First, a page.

To hell in a handbasket. That's the phrase I've heard from many people as I travel the country talking to people about the current state of culture. I don't agree.
In 1 Peter 1:3-5 Peter opens his letter to Rome in a decadent time. Peter referred to Rome as Babylon, where Jews faced their most intense persecution as exiles. It was in this Roman culture that Peter would ultimately find himself hung upside down in torture, martyred for his faith.
To bolster the church, Peter opened his letter with reminder, not ridicule. He didn't explain how the culture collapsed because Christians pulled out of government positions or stopped teaching their children about Jesus. Peter, the denier of Jesus, stood before a church that faced persecution, pervasive immorality, and growing pressures to concede the cultural moment and gave them a story. He writes:
"Blessed be the God and Father of our Lord Jesus Christ! According to His great mercy, He caused us to be born again to a living hope through the resurrection of Jesus Christ from the dead, to an inheritance that is imperishable, undefiled, and unfading, kept in heaven for you, who by God's power are being guarded through faith for a salvation ready to be revealed in the last time."
Peter turned to a new story that rode above the cultural moment. It was a move that Francis Schaeffer took in his Christian Manifesto, "The basic problem of Christians is that they have seen the world in bits and pieces instead of totals."
Following Peter and Schaeffer's path, Hillcrest's class Chaplain brought a concept to Hillcrest's Chapel Coordinators in early June. The Chaplain told of a group of friends who couldn't accept Jesus. The Chaplain's thought is his friends didn't understand the story.
Many times it is easy to run down rabbit trails we believe are pulling students away from the faith. Last week I met with a student who doesn't understand how an all-loving God could allow evil in the world. Another student finds the Bible misogynistic, saying that it was a man-made book ushering a season of male dominance to the center of culture. These ideas have come to students in a cultural moment, and it would be easy to trace these thoughts backwards, looking at parenting practices, education, and a failure in the church. But, I don't believe those would be honest explanations. The problem is the world's hollow story is repeated more than the Bible's.
It is under this banner that Hillcrest's Chaplain guided Hillcrest's Chapel Coordinators, to lead a group of faculty to see the vision of the student leader, to communicate the full story God is weaving for mankind.
Hillcrest is starting at square one. That's the title of the theme. The goal is to drive Christian students to see the Biblical narrative as if it was for the first time they heard it, rediscovering old truths in a new way. Former President Joel Egge called this, "making the familiar unfamiliar."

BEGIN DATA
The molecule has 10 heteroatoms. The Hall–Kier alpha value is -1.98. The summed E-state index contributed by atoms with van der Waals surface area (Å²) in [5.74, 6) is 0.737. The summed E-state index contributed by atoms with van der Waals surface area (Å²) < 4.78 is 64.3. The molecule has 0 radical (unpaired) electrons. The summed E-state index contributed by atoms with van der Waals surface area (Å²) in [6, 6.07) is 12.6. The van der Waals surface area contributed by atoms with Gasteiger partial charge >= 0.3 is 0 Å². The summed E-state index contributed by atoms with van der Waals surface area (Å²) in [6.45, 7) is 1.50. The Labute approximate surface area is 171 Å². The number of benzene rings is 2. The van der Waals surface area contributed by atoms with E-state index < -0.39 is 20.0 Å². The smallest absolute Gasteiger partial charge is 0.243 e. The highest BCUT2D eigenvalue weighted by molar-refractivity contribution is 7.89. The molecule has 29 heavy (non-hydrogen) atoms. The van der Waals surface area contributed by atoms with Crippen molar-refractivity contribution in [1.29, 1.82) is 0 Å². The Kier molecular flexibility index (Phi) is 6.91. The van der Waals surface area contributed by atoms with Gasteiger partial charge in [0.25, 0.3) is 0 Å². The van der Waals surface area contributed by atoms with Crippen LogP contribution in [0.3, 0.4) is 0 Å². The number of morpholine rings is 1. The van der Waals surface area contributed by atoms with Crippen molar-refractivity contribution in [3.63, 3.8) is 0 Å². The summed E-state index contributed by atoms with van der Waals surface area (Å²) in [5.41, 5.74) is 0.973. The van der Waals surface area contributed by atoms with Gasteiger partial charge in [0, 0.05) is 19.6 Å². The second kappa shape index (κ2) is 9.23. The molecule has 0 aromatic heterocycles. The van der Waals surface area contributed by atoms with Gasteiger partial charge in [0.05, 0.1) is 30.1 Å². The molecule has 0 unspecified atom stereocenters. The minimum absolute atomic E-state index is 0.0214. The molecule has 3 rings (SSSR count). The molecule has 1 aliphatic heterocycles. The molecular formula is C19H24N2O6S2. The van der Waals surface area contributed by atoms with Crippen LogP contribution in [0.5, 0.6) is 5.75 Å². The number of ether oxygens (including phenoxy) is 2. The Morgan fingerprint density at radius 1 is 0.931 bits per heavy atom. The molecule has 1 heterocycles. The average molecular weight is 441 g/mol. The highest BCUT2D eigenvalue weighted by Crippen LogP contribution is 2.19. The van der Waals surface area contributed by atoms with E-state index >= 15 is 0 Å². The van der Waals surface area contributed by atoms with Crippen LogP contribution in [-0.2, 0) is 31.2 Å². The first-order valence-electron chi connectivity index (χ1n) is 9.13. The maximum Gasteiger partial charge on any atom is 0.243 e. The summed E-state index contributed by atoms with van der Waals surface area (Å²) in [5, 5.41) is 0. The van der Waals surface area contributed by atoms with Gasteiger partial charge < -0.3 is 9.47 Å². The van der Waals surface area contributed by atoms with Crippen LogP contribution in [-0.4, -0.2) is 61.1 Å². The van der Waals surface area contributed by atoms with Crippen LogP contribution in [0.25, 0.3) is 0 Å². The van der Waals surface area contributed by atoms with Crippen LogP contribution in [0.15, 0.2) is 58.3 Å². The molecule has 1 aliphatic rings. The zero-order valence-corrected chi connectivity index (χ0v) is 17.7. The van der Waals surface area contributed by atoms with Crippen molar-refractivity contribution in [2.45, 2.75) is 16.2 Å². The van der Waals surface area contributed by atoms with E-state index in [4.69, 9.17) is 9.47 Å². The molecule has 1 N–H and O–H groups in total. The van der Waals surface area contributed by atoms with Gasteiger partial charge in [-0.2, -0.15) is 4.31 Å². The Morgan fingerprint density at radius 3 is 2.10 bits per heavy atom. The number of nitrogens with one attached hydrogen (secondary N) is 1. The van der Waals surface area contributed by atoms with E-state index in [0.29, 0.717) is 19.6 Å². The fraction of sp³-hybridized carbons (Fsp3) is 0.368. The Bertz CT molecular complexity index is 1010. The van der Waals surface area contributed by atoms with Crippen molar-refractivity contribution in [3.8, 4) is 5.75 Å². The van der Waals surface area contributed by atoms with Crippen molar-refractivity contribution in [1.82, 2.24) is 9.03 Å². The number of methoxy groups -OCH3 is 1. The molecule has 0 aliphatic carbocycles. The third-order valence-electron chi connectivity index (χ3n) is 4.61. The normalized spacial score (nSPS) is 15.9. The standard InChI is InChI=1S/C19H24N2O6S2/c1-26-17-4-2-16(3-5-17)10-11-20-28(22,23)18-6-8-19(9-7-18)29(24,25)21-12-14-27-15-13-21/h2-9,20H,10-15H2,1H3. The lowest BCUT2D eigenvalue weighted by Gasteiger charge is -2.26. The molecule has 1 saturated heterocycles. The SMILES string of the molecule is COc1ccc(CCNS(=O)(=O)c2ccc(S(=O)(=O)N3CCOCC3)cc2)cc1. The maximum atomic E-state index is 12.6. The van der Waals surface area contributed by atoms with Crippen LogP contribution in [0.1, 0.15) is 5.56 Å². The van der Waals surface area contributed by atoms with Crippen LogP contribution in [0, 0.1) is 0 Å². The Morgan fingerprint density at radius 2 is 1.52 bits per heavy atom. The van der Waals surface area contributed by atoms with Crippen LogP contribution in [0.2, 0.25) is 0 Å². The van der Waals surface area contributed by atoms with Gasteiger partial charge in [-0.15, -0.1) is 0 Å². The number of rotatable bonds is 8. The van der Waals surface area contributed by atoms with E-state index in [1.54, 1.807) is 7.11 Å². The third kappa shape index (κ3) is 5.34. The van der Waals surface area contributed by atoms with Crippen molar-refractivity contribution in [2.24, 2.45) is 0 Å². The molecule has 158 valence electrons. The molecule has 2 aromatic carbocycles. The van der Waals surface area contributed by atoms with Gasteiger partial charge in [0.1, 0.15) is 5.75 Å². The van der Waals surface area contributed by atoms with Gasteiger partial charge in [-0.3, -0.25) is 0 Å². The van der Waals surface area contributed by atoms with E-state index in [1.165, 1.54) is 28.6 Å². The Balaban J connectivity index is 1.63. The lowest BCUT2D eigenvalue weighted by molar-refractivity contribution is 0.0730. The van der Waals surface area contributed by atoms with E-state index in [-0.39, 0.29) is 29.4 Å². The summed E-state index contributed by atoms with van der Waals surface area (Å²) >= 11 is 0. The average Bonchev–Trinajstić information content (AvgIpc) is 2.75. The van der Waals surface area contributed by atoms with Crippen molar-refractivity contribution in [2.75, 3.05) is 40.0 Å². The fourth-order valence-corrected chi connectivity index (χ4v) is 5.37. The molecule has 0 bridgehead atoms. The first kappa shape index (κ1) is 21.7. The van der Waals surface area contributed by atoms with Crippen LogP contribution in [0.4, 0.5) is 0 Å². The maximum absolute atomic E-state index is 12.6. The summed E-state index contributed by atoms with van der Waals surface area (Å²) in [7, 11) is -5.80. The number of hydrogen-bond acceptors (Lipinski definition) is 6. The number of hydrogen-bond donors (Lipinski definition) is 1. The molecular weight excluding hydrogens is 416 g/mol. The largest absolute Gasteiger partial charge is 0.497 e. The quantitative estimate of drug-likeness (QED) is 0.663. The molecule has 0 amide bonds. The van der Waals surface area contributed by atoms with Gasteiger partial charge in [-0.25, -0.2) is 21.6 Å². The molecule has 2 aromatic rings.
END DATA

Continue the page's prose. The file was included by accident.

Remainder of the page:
For new students the hope is they would see the coherency, consistency, and completeness of the Bible's story, God's story, that includes them and invites them to a life of hope, purpose, and passion.
The story will weave through each quarter of the school year. The first quarter will cover creation, going into how the Bible explains the beginning of everything. Students will get to see the consistency in modern scientific discoveries, which are best explained in the Biblical narrative. Students will find purpose and meaning in a loving Creator, who made humankind in His image and gave them a task to follow His lead in caring for creation. The second quarter will talk about the fall, where students will see how pride and a neglecting of God's design led to sin, brokenness, hurt, and pain that infiltrated God's perfect world. The fall segment will end at Christmas, a perfect time to usher in the third quarter's redemption theme. In the third quarter students will hear the perfect plan for salvation that was communicated from Genesis 3:15 to today, with the climax revealed in Easter with Jesus' crucifixion on the cross. In the final quarter of the school year students will discover that the cross didn't end salvation, but started restoration. Students will be driven to understand the significance and uniqueness in the Christian perspective of a restorative salvation in Jesus Christ, revealed first in the empty tomb and continuing as followers of Jesus repeat the hopeful purpose of the resurrection of Jesus Christ. In the final weeks of the school year the students will hear the fifth act of the story, the call for Christians to be restorers in communicating Christ's love for all people, made in His image.
We believe this approach is the best approach for our students, facing a culture in disarray. Peter wrote to exiles facing a tough cultural moment with a definition of hope. It wasn't wishful thinking, overlooking broken relationships and pain with a naive optimism. Peter's call to a believer's hope is secured in the resurrection of Jesus Christ. The believer's hope is not subject to fickle feelings that are shaped by a cultural moment, it finds definition in the risen Son of God, Jesus Christ.
The story we are giving students this year will be like an old pair of shoes to some students, where there is a sense of comfort and security. For others, it will be a blister causing experience in breaking in a new sneaker to walk in the world. Pray for these students. We're calling them to live a story that the world, by and large, rejects and discounts. But we believe this story has shaped all the beauty we find in our culture, and in retelling it to students we pray that it would be a story that God will use to shape and guide them. A story that will cause them to ask a question: "What is salvation for?" We pray this hopeful story will propel a new generation to be creators and innovators who find purpose and grounding in God's inerrant Word and are catapulted into a world yearning for a new hope and a new story.